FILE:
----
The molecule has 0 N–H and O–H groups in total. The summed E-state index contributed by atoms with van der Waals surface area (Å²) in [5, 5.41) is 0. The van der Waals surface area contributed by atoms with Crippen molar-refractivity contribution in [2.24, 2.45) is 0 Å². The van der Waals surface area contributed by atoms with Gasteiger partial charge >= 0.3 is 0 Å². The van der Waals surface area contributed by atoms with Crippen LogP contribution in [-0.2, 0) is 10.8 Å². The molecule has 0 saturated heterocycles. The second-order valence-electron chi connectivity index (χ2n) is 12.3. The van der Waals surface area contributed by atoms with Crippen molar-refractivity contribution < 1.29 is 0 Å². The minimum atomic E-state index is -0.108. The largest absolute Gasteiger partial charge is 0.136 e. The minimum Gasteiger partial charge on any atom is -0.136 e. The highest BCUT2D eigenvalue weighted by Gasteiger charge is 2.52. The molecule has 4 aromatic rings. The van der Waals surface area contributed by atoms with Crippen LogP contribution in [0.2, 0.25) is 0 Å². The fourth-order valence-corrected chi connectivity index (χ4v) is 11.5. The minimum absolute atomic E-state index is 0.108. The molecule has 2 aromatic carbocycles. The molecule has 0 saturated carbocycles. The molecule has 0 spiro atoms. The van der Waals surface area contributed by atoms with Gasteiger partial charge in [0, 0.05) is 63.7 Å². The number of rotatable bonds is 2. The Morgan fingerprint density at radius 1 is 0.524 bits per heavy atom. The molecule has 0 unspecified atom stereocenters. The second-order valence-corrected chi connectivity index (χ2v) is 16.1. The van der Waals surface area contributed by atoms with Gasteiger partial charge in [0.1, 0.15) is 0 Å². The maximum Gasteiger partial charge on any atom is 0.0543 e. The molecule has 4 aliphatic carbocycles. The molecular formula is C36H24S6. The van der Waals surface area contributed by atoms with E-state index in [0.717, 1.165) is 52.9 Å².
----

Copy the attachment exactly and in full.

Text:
The molecule has 0 N–H and O–H groups in total. The summed E-state index contributed by atoms with van der Waals surface area (Å²) in [5, 5.41) is 0. The van der Waals surface area contributed by atoms with Crippen molar-refractivity contribution in [2.24, 2.45) is 0 Å². The van der Waals surface area contributed by atoms with Gasteiger partial charge >= 0.3 is 0 Å². The van der Waals surface area contributed by atoms with Crippen LogP contribution in [-0.2, 0) is 10.8 Å². The molecule has 0 saturated heterocycles. The second-order valence-electron chi connectivity index (χ2n) is 12.3. The van der Waals surface area contributed by atoms with Crippen molar-refractivity contribution < 1.29 is 0 Å². The minimum atomic E-state index is -0.108. The largest absolute Gasteiger partial charge is 0.136 e. The minimum Gasteiger partial charge on any atom is -0.136 e. The highest BCUT2D eigenvalue weighted by Gasteiger charge is 2.52. The molecule has 4 aromatic rings. The van der Waals surface area contributed by atoms with Crippen LogP contribution in [0.2, 0.25) is 0 Å². The fourth-order valence-corrected chi connectivity index (χ4v) is 11.5. The minimum absolute atomic E-state index is 0.108. The molecule has 2 aromatic carbocycles. The molecule has 0 saturated carbocycles. The molecule has 0 spiro atoms. The van der Waals surface area contributed by atoms with Gasteiger partial charge in [0, 0.05) is 63.7 Å². The number of rotatable bonds is 2. The Morgan fingerprint density at radius 1 is 0.524 bits per heavy atom. The molecule has 0 unspecified atom stereocenters. The second-order valence-corrected chi connectivity index (χ2v) is 16.1. The van der Waals surface area contributed by atoms with Gasteiger partial charge in [0.1, 0.15) is 0 Å². The maximum Gasteiger partial charge on any atom is 0.0543 e. The molecule has 4 aliphatic carbocycles. The molecular formula is C36H24S6. The van der Waals surface area contributed by atoms with E-state index in [0.717, 1.165) is 52.9 Å².